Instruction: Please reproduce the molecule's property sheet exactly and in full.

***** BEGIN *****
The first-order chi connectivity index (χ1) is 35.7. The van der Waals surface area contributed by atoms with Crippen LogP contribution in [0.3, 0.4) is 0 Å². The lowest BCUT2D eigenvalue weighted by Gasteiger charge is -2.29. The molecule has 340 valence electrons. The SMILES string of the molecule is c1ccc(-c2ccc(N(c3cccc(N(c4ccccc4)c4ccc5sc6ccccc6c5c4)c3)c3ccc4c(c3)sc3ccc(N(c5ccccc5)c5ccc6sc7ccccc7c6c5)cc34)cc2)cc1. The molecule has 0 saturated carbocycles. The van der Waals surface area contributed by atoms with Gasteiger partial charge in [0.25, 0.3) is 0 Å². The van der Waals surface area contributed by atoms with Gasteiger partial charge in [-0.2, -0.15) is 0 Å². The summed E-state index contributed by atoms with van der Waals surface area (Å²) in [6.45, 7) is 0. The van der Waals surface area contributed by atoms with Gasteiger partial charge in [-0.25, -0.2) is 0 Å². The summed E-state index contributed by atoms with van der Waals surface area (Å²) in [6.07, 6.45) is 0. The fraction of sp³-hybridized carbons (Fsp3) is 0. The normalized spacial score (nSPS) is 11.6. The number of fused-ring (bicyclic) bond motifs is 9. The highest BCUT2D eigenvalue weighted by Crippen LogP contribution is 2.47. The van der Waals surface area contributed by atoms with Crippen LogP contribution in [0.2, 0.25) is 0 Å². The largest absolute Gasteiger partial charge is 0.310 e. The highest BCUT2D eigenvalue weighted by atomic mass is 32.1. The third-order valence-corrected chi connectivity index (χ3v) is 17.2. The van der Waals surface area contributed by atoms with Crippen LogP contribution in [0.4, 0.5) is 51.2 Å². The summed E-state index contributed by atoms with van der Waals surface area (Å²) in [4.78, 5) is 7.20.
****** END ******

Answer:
The first-order chi connectivity index (χ1) is 35.7. The van der Waals surface area contributed by atoms with Crippen LogP contribution in [0.3, 0.4) is 0 Å². The lowest BCUT2D eigenvalue weighted by Gasteiger charge is -2.29. The molecule has 340 valence electrons. The SMILES string of the molecule is c1ccc(-c2ccc(N(c3cccc(N(c4ccccc4)c4ccc5sc6ccccc6c5c4)c3)c3ccc4c(c3)sc3ccc(N(c5ccccc5)c5ccc6sc7ccccc7c6c5)cc34)cc2)cc1. The molecule has 0 saturated carbocycles. The van der Waals surface area contributed by atoms with Gasteiger partial charge in [0.25, 0.3) is 0 Å². The van der Waals surface area contributed by atoms with Gasteiger partial charge in [-0.2, -0.15) is 0 Å². The summed E-state index contributed by atoms with van der Waals surface area (Å²) in [6.45, 7) is 0. The van der Waals surface area contributed by atoms with Gasteiger partial charge in [-0.25, -0.2) is 0 Å². The summed E-state index contributed by atoms with van der Waals surface area (Å²) in [6.07, 6.45) is 0. The fraction of sp³-hybridized carbons (Fsp3) is 0. The normalized spacial score (nSPS) is 11.6. The number of fused-ring (bicyclic) bond motifs is 9. The highest BCUT2D eigenvalue weighted by Crippen LogP contribution is 2.47. The van der Waals surface area contributed by atoms with Crippen LogP contribution in [0.2, 0.25) is 0 Å². The largest absolute Gasteiger partial charge is 0.310 e. The highest BCUT2D eigenvalue weighted by atomic mass is 32.1. The third-order valence-corrected chi connectivity index (χ3v) is 17.2. The van der Waals surface area contributed by atoms with Crippen LogP contribution in [0.4, 0.5) is 51.2 Å². The summed E-state index contributed by atoms with van der Waals surface area (Å²) in [4.78, 5) is 7.20.